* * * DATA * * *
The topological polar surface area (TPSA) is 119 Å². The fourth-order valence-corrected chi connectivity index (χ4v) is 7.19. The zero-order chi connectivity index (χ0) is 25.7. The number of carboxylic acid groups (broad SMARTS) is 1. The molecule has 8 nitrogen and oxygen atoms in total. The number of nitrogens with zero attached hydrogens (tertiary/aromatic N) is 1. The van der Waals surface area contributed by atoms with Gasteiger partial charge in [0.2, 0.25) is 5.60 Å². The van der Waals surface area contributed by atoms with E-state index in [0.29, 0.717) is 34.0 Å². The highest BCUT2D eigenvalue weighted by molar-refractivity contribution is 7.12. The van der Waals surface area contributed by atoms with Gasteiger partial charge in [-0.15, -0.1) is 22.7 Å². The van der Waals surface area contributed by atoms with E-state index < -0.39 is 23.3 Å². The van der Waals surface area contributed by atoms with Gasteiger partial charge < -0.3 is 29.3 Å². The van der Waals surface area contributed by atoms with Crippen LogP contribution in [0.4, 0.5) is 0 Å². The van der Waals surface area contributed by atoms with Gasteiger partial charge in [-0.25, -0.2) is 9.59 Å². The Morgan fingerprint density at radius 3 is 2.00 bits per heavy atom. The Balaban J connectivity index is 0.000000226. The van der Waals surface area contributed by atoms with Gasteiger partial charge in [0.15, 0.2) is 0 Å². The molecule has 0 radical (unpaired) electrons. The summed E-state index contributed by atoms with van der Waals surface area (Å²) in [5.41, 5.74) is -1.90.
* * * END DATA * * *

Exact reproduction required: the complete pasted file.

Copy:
The topological polar surface area (TPSA) is 119 Å². The fourth-order valence-corrected chi connectivity index (χ4v) is 7.19. The zero-order chi connectivity index (χ0) is 25.7. The number of carboxylic acid groups (broad SMARTS) is 1. The molecule has 8 nitrogen and oxygen atoms in total. The number of nitrogens with zero attached hydrogens (tertiary/aromatic N) is 1. The van der Waals surface area contributed by atoms with Gasteiger partial charge in [0.2, 0.25) is 5.60 Å². The van der Waals surface area contributed by atoms with E-state index in [0.29, 0.717) is 34.0 Å². The highest BCUT2D eigenvalue weighted by molar-refractivity contribution is 7.12. The van der Waals surface area contributed by atoms with Gasteiger partial charge in [-0.15, -0.1) is 22.7 Å². The van der Waals surface area contributed by atoms with E-state index < -0.39 is 23.3 Å². The van der Waals surface area contributed by atoms with Gasteiger partial charge < -0.3 is 29.3 Å². The van der Waals surface area contributed by atoms with Crippen LogP contribution in [0.4, 0.5) is 0 Å². The van der Waals surface area contributed by atoms with Gasteiger partial charge in [-0.25, -0.2) is 9.59 Å². The Morgan fingerprint density at radius 3 is 2.00 bits per heavy atom. The Balaban J connectivity index is 0.000000226. The van der Waals surface area contributed by atoms with Gasteiger partial charge in [0.15, 0.2) is 0 Å². The molecule has 0 radical (unpaired) electrons. The summed E-state index contributed by atoms with van der Waals surface area (Å²) in [5.41, 5.74) is -1.90.